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Frida by Ishiuchi #27, 2012-2015 © Ishiuchi Miyako. Courtesy Michael Hoppen Gallery

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Frida by Ishiuchi #36, 2012-2015 © Ishiuchi Miyako. Courtesy Michael Hoppen Gallery

When Frida Kahlo died in July of 1954, her husband and fellow painter Diego Rivera secreted hundreds of her personal belongings in a small bathroom within the home where she had been born forty-seven years before and where they had lived side by side in her final years. Nicknamed The Blue House, the homestead would soon become the Frida Kahlo Museum, but Rivera left directions that the bathroom remain shuttered to the outside world until at least fifteen years after his own death. It wasn’t until 2004, fifty years after it was shut, that the bathroom doors were finally opened to reveal its contents.

When Japanese photographer Ishiuchi Miyako was invited to document the findings, an astonishing array of more than three hundred objects, she came only with a vague grasp on who Kahlo was, allowing the late artist’s possessions to speak for her legacy. Open her arrival, she discovered Frida’s clothing, her corsets and her casts, long flowing dresses richly embroidered in the style of traditional Tehuantepec outfits. She uncovered the fading scent of an old fragrance bottle, a hairbrush in which her strands were still tangled.

Kahlo lived much of her life in severe pain, inflicted by childhood polio and a bus accident that left her, at the age of eighteen, to undergo dozens of surgeries on her spine and pelvis. In adulthood, her style of dress became a means of both masking her physical infirmities and of asserting herself; as she became more fragile with age, her clothing became more imposing and intricate. She painted on her casts, and in the year before her passing, she crafted an embellished prosthetic leg to stand in for the one that had been amputated after a bout with gangrene.

In conversation with AnOther Magazine, Ishiuchi Miyako admits that were she ever to meet Kahlo in person, she wouldn’t speak but simply soak her presence in, touch her and watch her. The woman the photographer has come to know is less the recognizable Frida Kahlo of her self-portraits but simply Frida, a living, breathing presence both mysterious intimately known through the things she left in her stead.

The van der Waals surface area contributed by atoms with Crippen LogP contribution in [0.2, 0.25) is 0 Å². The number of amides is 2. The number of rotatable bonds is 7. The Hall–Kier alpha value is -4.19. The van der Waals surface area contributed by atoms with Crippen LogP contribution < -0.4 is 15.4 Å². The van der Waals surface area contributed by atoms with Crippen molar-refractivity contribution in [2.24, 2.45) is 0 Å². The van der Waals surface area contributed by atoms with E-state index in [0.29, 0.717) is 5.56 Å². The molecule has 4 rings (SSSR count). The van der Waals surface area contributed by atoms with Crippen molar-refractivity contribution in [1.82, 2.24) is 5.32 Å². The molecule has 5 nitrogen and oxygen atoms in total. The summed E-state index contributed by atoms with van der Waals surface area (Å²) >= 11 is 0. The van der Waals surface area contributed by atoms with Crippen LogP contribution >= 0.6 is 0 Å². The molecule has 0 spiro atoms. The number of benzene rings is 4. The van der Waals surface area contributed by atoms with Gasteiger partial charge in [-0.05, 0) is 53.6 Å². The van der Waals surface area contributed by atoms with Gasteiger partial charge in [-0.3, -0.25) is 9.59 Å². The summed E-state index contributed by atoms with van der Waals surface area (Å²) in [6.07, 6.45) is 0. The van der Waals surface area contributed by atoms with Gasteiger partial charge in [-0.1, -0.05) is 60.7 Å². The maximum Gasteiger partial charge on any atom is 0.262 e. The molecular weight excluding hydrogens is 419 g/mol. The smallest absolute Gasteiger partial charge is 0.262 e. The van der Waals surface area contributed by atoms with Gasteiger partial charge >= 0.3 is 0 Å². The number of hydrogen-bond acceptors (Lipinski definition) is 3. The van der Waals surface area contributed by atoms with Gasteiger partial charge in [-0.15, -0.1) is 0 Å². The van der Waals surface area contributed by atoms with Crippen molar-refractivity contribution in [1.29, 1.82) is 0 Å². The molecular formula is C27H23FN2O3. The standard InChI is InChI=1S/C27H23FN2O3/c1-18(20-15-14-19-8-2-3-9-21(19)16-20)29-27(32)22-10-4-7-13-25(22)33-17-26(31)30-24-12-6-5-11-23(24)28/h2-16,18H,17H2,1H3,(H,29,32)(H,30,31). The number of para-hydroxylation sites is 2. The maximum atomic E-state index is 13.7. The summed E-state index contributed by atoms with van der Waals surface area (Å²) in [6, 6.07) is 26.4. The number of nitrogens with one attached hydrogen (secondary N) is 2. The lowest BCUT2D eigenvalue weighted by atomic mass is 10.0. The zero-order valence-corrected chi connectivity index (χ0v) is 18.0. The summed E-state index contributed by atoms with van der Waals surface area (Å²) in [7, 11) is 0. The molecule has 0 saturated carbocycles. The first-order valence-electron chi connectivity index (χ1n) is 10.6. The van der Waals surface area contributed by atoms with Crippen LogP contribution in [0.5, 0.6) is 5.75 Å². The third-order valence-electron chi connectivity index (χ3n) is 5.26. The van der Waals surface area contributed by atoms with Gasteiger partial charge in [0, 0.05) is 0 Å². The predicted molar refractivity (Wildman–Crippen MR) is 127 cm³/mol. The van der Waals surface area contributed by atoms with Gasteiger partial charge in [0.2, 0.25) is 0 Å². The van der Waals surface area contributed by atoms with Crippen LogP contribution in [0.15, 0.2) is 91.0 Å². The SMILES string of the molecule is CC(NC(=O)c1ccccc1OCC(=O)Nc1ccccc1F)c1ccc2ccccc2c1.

Ishiuchi Miyako was seven years old when Frida departed this earth, and separated by the approximate 7,000 miles between Yokosuka and Mexico City. Despite the space of time and distance that lies between them, the photographer here joins hands with Kahlo, piecing together the remnants of her life to finish a story she left untold. In her last days, Frida famously wrote in her diary, “I hope the exit is joyful — and I hope never to return.” Ultimately, she does return to us in some ways through the lens of Ishiuchi Miyako, but her homecoming is a gentle one, her earthly belongings meticulously recorded and rendered, possessed of a silent and ineffable spirit that lingers still in every seam.

Frida by Ishiuchi Miyako will be on view at Michael Hoppen Gallery beginning May 14th, 2015.

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Frida by Ishiuchi #23, 2012-2015 © Ishiuchi Miyako. Courtesy Michael Hoppen Gallery

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Frida by Ishiuchi #2, 2012-2015 © Ishiuchi Miyako. Courtesy Michael Hoppen Gallery

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Frida by Ishiuchi #34, 2012-2015 © Ishiuchi Miyako. Courtesy Michael Hoppen Gallery

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Frida by Ishiuchi #84, 2012-2015 © Ishiuchi Miyako. Courtesy Michael Hoppen Gallery

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Frida by Ishiuchi #86, 2012-2015 © Ishiuchi Miyako. Courtesy Michael Hoppen Gallery

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Frida by Ishiuchi #40, 2012-2015 © Ishiuchi Miyako. Courtesy Michael Hoppen Gallery

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Frida by Ishiuchi #50, 2012-2015 © Ishiuchi Miyako. Courtesy Michael Hoppen Gallery

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Frida by Ishiuchi #92, 2012-2015 © Ishiuchi Miyako. Courtesy Michael Hoppen Gallery

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Frida by Ishiuchi #100, 2012-2015 © Ishiuchi Miyako. Courtesy Michael Hoppen Gallery

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